As the Internet advances towards becoming the main source for news, a  recent article maintains that,  while people are already more likely to get their news from the Web versus newspapers, research is showing that television may be the next medium to fall. In Italy, more connected Italians say that they get more news from the Web than TV already. Additionally, a recent phone poll from Pew Research shows that the Web is gaining on TV in the United States as well.

With more people accessing the Web through smartphones and tablets, there is a sense that one can receive their news anywhere, at any time, through these channels. While the proportion of people who read news from the printed page continues to decline, leading to newspaper companies folding and magazines turning to online-only media, the numbers for Web news readers continues to grow.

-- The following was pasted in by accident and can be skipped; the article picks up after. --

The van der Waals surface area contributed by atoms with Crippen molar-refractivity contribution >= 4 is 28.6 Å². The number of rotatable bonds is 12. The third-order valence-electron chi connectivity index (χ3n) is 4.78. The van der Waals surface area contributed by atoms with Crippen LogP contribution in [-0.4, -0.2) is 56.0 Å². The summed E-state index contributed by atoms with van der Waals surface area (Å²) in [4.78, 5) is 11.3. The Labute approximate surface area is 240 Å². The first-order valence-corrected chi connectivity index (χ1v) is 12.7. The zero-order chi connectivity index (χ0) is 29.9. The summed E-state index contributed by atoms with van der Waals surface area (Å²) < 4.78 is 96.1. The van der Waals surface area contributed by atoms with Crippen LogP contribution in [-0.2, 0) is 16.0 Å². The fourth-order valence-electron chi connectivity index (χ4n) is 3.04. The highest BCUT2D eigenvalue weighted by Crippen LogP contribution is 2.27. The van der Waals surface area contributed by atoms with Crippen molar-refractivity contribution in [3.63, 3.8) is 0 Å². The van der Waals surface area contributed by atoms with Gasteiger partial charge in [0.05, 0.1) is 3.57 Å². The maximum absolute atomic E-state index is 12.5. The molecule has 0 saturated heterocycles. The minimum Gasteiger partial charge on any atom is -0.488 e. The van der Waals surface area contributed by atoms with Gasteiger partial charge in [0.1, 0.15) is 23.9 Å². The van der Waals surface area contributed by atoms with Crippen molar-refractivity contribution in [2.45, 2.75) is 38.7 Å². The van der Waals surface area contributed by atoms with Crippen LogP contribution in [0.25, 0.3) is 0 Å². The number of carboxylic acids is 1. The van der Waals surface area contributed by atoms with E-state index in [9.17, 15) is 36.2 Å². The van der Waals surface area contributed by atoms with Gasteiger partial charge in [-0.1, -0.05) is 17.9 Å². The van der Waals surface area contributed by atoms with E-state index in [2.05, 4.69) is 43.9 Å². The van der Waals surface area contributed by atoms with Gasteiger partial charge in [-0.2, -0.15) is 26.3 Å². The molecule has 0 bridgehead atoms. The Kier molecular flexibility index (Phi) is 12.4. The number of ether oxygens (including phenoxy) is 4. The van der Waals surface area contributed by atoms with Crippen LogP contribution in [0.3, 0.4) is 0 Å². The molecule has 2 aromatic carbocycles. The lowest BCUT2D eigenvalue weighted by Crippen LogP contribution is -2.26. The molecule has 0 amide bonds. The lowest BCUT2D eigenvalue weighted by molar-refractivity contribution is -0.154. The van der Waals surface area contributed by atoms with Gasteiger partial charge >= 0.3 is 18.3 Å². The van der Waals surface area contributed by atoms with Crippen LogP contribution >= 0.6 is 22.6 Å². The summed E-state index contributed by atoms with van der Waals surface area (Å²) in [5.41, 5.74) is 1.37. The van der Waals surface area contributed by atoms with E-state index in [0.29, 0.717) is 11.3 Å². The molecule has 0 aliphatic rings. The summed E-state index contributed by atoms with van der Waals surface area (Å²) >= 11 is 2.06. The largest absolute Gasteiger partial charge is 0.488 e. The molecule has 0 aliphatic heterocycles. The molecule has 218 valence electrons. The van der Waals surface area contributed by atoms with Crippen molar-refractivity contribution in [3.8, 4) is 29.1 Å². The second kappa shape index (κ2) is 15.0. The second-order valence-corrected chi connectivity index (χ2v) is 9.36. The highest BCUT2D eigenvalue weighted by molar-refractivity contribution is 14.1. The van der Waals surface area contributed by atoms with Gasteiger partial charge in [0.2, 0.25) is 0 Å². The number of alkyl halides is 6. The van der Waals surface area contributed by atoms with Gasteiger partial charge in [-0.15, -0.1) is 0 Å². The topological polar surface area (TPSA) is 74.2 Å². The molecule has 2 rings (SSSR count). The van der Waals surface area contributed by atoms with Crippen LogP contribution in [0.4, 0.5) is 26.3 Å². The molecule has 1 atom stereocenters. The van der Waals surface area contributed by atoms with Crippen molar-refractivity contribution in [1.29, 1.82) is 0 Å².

Blurring the line even more is the trend where more traditional media groups seem to be  placing their news online. If someone is receiving CNN video feeds through the Internet, are they watching TV or are they accessing their information online?  If Twitter moves to a channel television station, would the social media channel still be an online medium, or would it then be considered TV?

The one fact that remains constant is that people want to get news. They want to stay informed and no matter where they turn to get their news, companies seeking publicity and exposure need to be there. It is more critical than ever that marketers take a holistic approach to media, incorporating traditional, digital, social, and the “next big thing,” into their media strategies.